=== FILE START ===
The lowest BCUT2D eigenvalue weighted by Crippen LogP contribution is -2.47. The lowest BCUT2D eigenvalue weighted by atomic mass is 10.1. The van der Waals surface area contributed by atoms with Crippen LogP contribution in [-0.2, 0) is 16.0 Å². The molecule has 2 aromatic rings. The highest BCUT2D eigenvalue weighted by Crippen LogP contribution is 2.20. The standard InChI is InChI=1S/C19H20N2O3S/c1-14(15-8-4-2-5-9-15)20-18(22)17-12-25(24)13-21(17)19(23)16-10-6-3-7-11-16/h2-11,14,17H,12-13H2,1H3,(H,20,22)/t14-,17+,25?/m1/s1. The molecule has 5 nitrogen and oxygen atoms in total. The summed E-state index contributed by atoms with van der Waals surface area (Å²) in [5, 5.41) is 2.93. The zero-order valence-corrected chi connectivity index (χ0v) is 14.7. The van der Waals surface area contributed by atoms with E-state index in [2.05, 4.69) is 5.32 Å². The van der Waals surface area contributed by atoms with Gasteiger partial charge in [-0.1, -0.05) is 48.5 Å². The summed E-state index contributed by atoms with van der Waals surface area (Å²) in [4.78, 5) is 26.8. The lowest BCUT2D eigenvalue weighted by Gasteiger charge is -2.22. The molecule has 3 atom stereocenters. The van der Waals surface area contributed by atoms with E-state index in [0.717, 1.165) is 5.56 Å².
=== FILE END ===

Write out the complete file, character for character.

The lowest BCUT2D eigenvalue weighted by Crippen LogP contribution is -2.47. The lowest BCUT2D eigenvalue weighted by atomic mass is 10.1. The van der Waals surface area contributed by atoms with Crippen LogP contribution in [-0.2, 0) is 16.0 Å². The molecule has 2 aromatic rings. The highest BCUT2D eigenvalue weighted by Crippen LogP contribution is 2.20. The standard InChI is InChI=1S/C19H20N2O3S/c1-14(15-8-4-2-5-9-15)20-18(22)17-12-25(24)13-21(17)19(23)16-10-6-3-7-11-16/h2-11,14,17H,12-13H2,1H3,(H,20,22)/t14-,17+,25?/m1/s1. The molecule has 5 nitrogen and oxygen atoms in total. The summed E-state index contributed by atoms with van der Waals surface area (Å²) in [5, 5.41) is 2.93. The zero-order valence-corrected chi connectivity index (χ0v) is 14.7. The van der Waals surface area contributed by atoms with E-state index in [2.05, 4.69) is 5.32 Å². The van der Waals surface area contributed by atoms with Gasteiger partial charge in [-0.1, -0.05) is 48.5 Å². The summed E-state index contributed by atoms with van der Waals surface area (Å²) in [4.78, 5) is 26.8. The lowest BCUT2D eigenvalue weighted by Gasteiger charge is -2.22. The molecule has 3 atom stereocenters. The van der Waals surface area contributed by atoms with E-state index in [0.717, 1.165) is 5.56 Å².